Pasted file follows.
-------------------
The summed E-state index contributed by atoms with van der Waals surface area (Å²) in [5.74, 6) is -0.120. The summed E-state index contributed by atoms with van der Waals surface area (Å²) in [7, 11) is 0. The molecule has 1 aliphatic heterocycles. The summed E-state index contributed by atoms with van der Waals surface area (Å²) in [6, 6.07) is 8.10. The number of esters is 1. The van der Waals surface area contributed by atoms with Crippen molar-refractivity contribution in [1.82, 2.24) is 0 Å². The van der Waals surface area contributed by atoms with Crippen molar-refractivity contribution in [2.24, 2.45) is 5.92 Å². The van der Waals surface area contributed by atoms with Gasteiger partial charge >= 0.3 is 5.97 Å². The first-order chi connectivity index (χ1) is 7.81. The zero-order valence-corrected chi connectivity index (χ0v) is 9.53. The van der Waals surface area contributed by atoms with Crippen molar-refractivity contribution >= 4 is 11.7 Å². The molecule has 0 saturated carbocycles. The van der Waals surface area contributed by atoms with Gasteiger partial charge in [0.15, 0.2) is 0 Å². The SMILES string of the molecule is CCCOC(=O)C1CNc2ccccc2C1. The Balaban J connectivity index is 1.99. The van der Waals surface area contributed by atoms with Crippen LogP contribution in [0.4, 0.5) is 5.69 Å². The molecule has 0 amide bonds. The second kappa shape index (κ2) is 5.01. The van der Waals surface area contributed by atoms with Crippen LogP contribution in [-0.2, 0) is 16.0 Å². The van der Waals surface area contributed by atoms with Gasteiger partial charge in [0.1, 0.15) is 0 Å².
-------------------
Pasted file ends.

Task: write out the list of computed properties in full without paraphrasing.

The summed E-state index contributed by atoms with van der Waals surface area (Å²) in [5.74, 6) is -0.120. The summed E-state index contributed by atoms with van der Waals surface area (Å²) in [7, 11) is 0. The molecule has 1 aliphatic heterocycles. The summed E-state index contributed by atoms with van der Waals surface area (Å²) in [6, 6.07) is 8.10. The number of esters is 1. The van der Waals surface area contributed by atoms with Crippen molar-refractivity contribution in [1.82, 2.24) is 0 Å². The van der Waals surface area contributed by atoms with Crippen molar-refractivity contribution in [2.24, 2.45) is 5.92 Å². The van der Waals surface area contributed by atoms with Gasteiger partial charge >= 0.3 is 5.97 Å². The first-order chi connectivity index (χ1) is 7.81. The zero-order valence-corrected chi connectivity index (χ0v) is 9.53. The van der Waals surface area contributed by atoms with Crippen molar-refractivity contribution >= 4 is 11.7 Å². The molecule has 0 saturated carbocycles. The van der Waals surface area contributed by atoms with Gasteiger partial charge in [0.15, 0.2) is 0 Å². The SMILES string of the molecule is CCCOC(=O)C1CNc2ccccc2C1. The Balaban J connectivity index is 1.99. The van der Waals surface area contributed by atoms with Crippen LogP contribution in [0.4, 0.5) is 5.69 Å². The molecule has 0 amide bonds. The second kappa shape index (κ2) is 5.01. The van der Waals surface area contributed by atoms with Crippen LogP contribution in [-0.2, 0) is 16.0 Å². The van der Waals surface area contributed by atoms with Gasteiger partial charge in [0.1, 0.15) is 0 Å².